Pipette LogoI heard about this app on a recent episode of the Nosilla Cast by my good friend Allison Sheridan and my immediate reaction was “this app shouldn’t need to exist”. I’ll admit it’s a strange reaction but bear with me. OS X comes with a built in utility, Digial Colour Meter (which resides in Applications->Utilities), which does literally everything Pipette does, and more! So, there really shouldn’t be a need for Pipette, and yet, there is. Why? Because Apple did an uncharacteristically bad job of making the the Digital Colour Meter intuitive, whereas Charcoal Design (who wrote Pipette) didn’t. Visually the interfaces have the same components, a windows showing the area around your mouse pointer zoomed in to aid precise selection, and a readout of the colour you are currently over. The difference is entirely in the interaction.

[tags]Pipette, Apple, OS X, Freeware, HTML Colour Codes[/tags]

To measure a colour and get it to the clip board with Pipette you do the following:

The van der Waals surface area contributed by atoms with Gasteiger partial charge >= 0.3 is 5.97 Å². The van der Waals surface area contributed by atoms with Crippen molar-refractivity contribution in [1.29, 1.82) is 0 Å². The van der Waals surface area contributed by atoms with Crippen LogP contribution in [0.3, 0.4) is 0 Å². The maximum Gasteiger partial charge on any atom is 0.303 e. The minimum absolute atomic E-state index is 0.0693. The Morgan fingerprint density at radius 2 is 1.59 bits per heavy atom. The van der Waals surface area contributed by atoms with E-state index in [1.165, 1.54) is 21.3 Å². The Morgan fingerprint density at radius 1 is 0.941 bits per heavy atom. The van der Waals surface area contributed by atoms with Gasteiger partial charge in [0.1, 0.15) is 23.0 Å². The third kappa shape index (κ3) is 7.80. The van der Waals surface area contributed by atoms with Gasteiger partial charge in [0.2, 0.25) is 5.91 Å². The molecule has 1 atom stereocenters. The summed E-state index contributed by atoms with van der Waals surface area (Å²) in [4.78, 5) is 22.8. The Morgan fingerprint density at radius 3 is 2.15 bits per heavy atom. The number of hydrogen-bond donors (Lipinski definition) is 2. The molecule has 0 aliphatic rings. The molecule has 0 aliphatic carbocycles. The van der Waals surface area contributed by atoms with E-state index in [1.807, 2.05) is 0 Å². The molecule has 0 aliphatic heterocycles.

1. Click and Drag the small pipette icon from the top of the Pipette window and then drop it over the colour you want.
  2. Hit the standard copy key combination (Command+c). That’s it, you’re done!

Now lets have a look at the interaction with the Digital Colour Meter:

  1. There is no pipette icon to pick up and drop. As you move the mouse around the values for the colour recorded by the application change in real time (just like in Pipette), but, since you have no pipette icon to drop, there is no obvious way to lock in the colour you are interested in. You will probably assume that you can’t. You can of course do this, but you have to know a key combination, Command+shift+h.
  2. Since the details of the colour are split over three text areas you would be forgiven for thinking there is no easy way to copy them out to another application. You would again be wrong, but forgivably so. To copy the colour you have to use another non-standard key combination, in this case Command+shift+c.

You’ll notice that both methods have the identical number of steps and give you the same result. Yet, one is much more usable than the other. A simple drag-and-drop operation followed by a standard key combination is a lot simpler than a drag operation followed by two non-standard key combinations. The Digital Colour Meter can work with different colour representations while Pipette can only work with HTML colour codes, so, technically it’s less powerful, but who cares, it’s far more usable! That’s why Pipette now has a permanent place in my Applications folder. You can download it from www.charcoaldesign.co.uk/pipette and it’s free.